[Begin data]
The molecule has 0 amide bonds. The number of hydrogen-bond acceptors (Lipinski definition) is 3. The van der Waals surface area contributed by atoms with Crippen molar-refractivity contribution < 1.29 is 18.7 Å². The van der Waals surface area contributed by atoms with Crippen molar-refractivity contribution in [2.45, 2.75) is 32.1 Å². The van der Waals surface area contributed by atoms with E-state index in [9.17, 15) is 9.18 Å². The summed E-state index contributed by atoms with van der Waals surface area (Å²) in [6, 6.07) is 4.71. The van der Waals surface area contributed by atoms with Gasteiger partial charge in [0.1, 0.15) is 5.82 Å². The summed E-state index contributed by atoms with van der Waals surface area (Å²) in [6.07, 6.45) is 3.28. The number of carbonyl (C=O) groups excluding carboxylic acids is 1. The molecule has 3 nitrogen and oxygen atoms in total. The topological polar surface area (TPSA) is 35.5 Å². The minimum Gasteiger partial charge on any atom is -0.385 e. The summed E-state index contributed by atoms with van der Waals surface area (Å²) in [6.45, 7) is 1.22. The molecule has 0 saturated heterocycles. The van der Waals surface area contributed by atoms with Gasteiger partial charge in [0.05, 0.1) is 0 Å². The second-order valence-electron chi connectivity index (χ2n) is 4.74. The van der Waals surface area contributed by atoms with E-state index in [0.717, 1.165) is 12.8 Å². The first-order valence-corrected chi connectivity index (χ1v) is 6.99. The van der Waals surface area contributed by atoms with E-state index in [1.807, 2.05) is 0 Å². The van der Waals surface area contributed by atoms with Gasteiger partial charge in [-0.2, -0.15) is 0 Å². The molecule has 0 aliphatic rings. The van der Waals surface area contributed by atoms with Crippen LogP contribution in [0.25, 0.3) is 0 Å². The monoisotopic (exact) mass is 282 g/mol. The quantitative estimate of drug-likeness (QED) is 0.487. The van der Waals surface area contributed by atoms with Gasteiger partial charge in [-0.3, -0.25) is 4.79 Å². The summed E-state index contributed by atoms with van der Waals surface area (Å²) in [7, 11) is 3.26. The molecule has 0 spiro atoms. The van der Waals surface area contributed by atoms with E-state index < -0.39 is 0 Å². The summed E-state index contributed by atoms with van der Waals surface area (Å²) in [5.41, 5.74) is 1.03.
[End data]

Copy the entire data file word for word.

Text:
The molecule has 0 amide bonds. The number of hydrogen-bond acceptors (Lipinski definition) is 3. The van der Waals surface area contributed by atoms with Crippen molar-refractivity contribution < 1.29 is 18.7 Å². The van der Waals surface area contributed by atoms with Crippen molar-refractivity contribution in [2.45, 2.75) is 32.1 Å². The van der Waals surface area contributed by atoms with E-state index in [9.17, 15) is 9.18 Å². The summed E-state index contributed by atoms with van der Waals surface area (Å²) in [6, 6.07) is 4.71. The van der Waals surface area contributed by atoms with Gasteiger partial charge in [0.1, 0.15) is 5.82 Å². The summed E-state index contributed by atoms with van der Waals surface area (Å²) in [6.07, 6.45) is 3.28. The number of carbonyl (C=O) groups excluding carboxylic acids is 1. The molecule has 3 nitrogen and oxygen atoms in total. The topological polar surface area (TPSA) is 35.5 Å². The minimum Gasteiger partial charge on any atom is -0.385 e. The summed E-state index contributed by atoms with van der Waals surface area (Å²) in [6.45, 7) is 1.22. The molecule has 0 saturated heterocycles. The van der Waals surface area contributed by atoms with Gasteiger partial charge in [0.05, 0.1) is 0 Å². The second-order valence-electron chi connectivity index (χ2n) is 4.74. The van der Waals surface area contributed by atoms with E-state index in [0.717, 1.165) is 12.8 Å². The first-order valence-corrected chi connectivity index (χ1v) is 6.99. The van der Waals surface area contributed by atoms with E-state index in [1.807, 2.05) is 0 Å². The van der Waals surface area contributed by atoms with Gasteiger partial charge in [-0.2, -0.15) is 0 Å². The molecule has 0 aliphatic rings. The van der Waals surface area contributed by atoms with Crippen LogP contribution in [0.25, 0.3) is 0 Å². The monoisotopic (exact) mass is 282 g/mol. The quantitative estimate of drug-likeness (QED) is 0.487. The van der Waals surface area contributed by atoms with Gasteiger partial charge in [-0.3, -0.25) is 4.79 Å². The summed E-state index contributed by atoms with van der Waals surface area (Å²) in [7, 11) is 3.26. The molecule has 0 spiro atoms. The van der Waals surface area contributed by atoms with E-state index < -0.39 is 0 Å². The summed E-state index contributed by atoms with van der Waals surface area (Å²) in [5.41, 5.74) is 1.03.